Sunday, July 17, 2011

A Cookie, A Monkey, And A Linked List

Blender Addons has a ways to prove itself. Five add-ons is a good start but there's still much to do. Here's what's been happening.

Particle Tracer
Particle Tracer is an add-on I wrote that uses particle locations to create curves. The order and/or chaos in the end result reflects the intention or degree of skill the user has when configuring a particle system. It's a good script for creating simple curves that look like flailing noodles or something fancier if that's what's desired.

JMonkey Investigation
JMonkey is a compromise. When I code unpaid and open source, it's computer graphics and Python and PHP are the right fit for what I do.  However, I'm also looking for paid work.  When tech recruiters say they want Java and .NET, they mean it.  The idea of accepting programmers from other languages doesn't fly. Since JMonkey is both Java-based and generally known and respected in the open source graphics community, I went with it.

My first impression is it's good. You can get a Netbeans based environment with all the libraries you need to start. The “Hello World” it gives you for a default project comes with a 3D cube you can interact with. Judging by the demo videos, it has a lot of good capabilities. There might be future projects in this.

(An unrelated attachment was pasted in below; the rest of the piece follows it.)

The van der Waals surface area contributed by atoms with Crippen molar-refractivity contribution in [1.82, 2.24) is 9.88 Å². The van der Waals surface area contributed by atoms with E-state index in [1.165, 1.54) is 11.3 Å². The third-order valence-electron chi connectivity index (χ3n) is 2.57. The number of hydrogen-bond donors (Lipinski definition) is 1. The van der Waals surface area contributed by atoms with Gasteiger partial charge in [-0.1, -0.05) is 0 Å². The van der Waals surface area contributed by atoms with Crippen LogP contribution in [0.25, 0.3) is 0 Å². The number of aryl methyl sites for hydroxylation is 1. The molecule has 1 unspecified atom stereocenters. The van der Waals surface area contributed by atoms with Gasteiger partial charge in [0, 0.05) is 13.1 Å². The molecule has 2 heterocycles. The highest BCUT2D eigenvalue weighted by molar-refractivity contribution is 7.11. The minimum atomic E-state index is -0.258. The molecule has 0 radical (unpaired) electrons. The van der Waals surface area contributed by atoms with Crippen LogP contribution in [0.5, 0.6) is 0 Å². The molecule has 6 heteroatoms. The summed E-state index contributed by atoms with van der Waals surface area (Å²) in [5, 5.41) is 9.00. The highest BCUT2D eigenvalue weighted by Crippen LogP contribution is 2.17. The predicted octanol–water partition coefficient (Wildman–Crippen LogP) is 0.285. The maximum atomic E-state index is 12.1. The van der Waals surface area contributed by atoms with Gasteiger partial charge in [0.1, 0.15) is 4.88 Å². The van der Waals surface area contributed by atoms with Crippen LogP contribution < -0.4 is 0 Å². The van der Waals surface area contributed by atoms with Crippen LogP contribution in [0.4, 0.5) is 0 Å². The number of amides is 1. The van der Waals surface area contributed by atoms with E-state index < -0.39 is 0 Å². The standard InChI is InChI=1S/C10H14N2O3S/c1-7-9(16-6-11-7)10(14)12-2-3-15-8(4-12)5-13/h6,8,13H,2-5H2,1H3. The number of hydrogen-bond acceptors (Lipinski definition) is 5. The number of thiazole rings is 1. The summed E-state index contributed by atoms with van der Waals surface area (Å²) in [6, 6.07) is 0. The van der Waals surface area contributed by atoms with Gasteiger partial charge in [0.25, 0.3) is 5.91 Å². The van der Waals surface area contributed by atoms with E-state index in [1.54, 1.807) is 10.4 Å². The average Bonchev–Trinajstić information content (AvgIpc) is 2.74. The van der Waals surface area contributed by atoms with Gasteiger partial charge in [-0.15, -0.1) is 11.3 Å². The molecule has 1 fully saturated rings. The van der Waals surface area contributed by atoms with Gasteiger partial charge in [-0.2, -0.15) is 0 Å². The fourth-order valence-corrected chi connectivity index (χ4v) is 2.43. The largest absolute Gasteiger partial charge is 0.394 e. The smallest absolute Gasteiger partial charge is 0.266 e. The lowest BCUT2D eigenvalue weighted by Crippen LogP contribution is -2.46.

Linked List Challenge
A famous interview question asks “How would you write a function to iterate backwards through a singly linked list in C?”. Most interviewees from entry-level to kernel hackers get it wrong and get eliminated for it. I wonder if they should.

The first thing I take issue with is the candidate is asked to do it in C. Most people's programming background is pretty high-level which would make C seem pretty intimidating.  Candidates should be focused on the problem without being distracted by the syntax of the language and C often makes that task needlessly more difficult.  Candidates should be allowed to use either pseudo-code or their comfort language to tackle these sorts of questions.

I wrote a Python function to solve the problem in 10 minutes which brings up the second issue I have with it. It's easy to solve the problem if you can think recursively. Recursive thinking comes easy if you do a lot of functional programming.  I use that kind of thinking frequently in the Python and Javascript code I write.  

However, I suspect most good enterprise and business developers manage just fine without functional or recursive thinking in their daily work.  It doesn't apply in every situation.  Most of the time, it doesn't even apply in the context of the job the candidate is interviewing for.

Cookie Setting in Uncle Squirrely
I decided I wanted Uncle Squirrely to remember what game ordering and platform they were last on when they left the app and came back later. It was a good excuse to get into cookies.

I had the cookie setting happen on the server side. I let a JQuery plugin handle the job of reading cookies and turning the data into a GET request. This meant the server-side didn't have to worry about how the data was coming in. It was a pretty simple yet interesting experiment overall.

And That's It
Another satisfying week done. I'm looking forward to the next one and you'll hear from me again soon. Cheers to all.

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